Ordinary Graces

Beauty in the everyday.

Ahh, routine, I love you.

I am slowly working my way back to my daily personal routines.  After a strange 3-week bout with an allergic skin reaction, my life is finally beginning to feel normal again.  I have always known that I am a creature of habit, but I took careful notice of how much so as I felt my life creep gradually out of my control and back again.

At various points in time, I get tired of my routines and life becomes boring and bland.  I long for a disturbance of some sort.  Remaining in once place and doing the same things I’ve always done seems intolerable.  But when control is taken from my hands, the comfort and security of my normal life are found in my routines – the endless tasks that are folding laundry, washing dishes, cooking food, caring for children, reading.

As Kathleen Norris writes in her book, Acedia and Me*, repetition is life-giving.  It creates order and meaning, preserves life-equilibrium, gives a sense of well-being, and allows for rest.  The daily tasks of personal hygiene, housework, work, exercise, and self-care allow a person to claim their life as their own.  In an “upside-down” sort of way, the repetitiveness of routine allows for freedom and joy that are difficult to find in our consumer culture of  entitlement to new, better, and more.

This quote from Acedia and Me demonstrates the renewing nature of repetitiveness.  Norris tells of an incident from her teenage years:

…I was a bratty kid who didn’t want to make her bed.

“Why bother?” I would ask my mother in a witheringly superior tone.  “I’ll just have to unmake it again at night.”  To me, the act was stupid repetition; to my mother, it was a meaningful expression of hospitality to oneself, and a humble acknowledgment of our creaturely need to make and remake our daily environments.  “You will feel better,” she said, “if you come home to an orderly room.”  She was far wiser than I, but I didn’t comprehend that for many years.

As I find my life returning to normal, I find myself filled with gratitude for simple things I take for granted most of the time:  energy to accomplish daily tasks, interest in my children, a good night’s sleep, normal skin blemishes, bodily comfort.  There is deep, abiding blessing in the daily tasks each day is made up of, and I am thankful for the opportunity to become aware of God’s quiet presence through the loss and regaining of health.  There is great grace in the ordinary.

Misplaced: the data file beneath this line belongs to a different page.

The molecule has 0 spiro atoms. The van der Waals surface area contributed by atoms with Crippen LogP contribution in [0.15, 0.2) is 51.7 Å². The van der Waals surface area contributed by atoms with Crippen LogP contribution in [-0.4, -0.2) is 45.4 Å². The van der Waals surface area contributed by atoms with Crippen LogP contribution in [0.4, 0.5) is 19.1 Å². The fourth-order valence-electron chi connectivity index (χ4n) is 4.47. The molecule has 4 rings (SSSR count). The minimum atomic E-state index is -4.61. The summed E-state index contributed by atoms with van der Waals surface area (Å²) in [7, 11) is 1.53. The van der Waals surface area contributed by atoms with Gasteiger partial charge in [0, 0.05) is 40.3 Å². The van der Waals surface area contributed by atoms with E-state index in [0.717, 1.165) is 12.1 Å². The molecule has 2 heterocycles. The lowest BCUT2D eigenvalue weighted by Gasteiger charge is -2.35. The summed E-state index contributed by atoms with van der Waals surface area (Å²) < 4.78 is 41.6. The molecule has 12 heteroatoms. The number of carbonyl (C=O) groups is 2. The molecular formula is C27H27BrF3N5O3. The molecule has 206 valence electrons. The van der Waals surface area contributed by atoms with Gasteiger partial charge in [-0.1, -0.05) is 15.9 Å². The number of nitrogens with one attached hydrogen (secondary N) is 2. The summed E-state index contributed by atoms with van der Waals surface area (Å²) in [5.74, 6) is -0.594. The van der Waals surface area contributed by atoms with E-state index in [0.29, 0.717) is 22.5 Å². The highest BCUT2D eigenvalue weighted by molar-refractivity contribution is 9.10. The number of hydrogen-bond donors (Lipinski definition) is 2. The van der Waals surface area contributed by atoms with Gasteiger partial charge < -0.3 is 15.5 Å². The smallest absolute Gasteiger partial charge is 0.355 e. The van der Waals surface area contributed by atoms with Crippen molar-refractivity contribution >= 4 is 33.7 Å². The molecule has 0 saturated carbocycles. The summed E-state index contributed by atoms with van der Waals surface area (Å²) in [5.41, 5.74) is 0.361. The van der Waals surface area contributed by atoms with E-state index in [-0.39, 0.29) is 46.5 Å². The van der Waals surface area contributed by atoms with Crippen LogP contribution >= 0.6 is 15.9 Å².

*I’ve written before about Acedia and Me.  You can read it here.

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2 thoughts on “Ordinary Graces

  1. Acedia and Me was a terrific book. I read the library copy of it, but your reminder makes me want to own it for reference.

    For several months I had a great daily routine, but I got out of the habit over the holidays and never quite recovered. Boundaries in general are paradoxical: there’s a life-giving freedom in working within strictures, instead of the draining chaos that comes with completely limitless existence.

    Good luck getting back into the swing of things!

    • Thanks, Jessica. I’m on my way, I think, but it’s an uphill battle when everything fights doing what seems backward. Sitting down to read a book or write feels wasteful and lazy when there’s a counter full of dishes to do. Dishes, however, are not a very life-giving exercise and reading is. The dishes WILL get done, but the reading won’t if I don’t take opportunities as they arise. Thanks for the encouragement, and I hope your own routines find their way back into your life soon.

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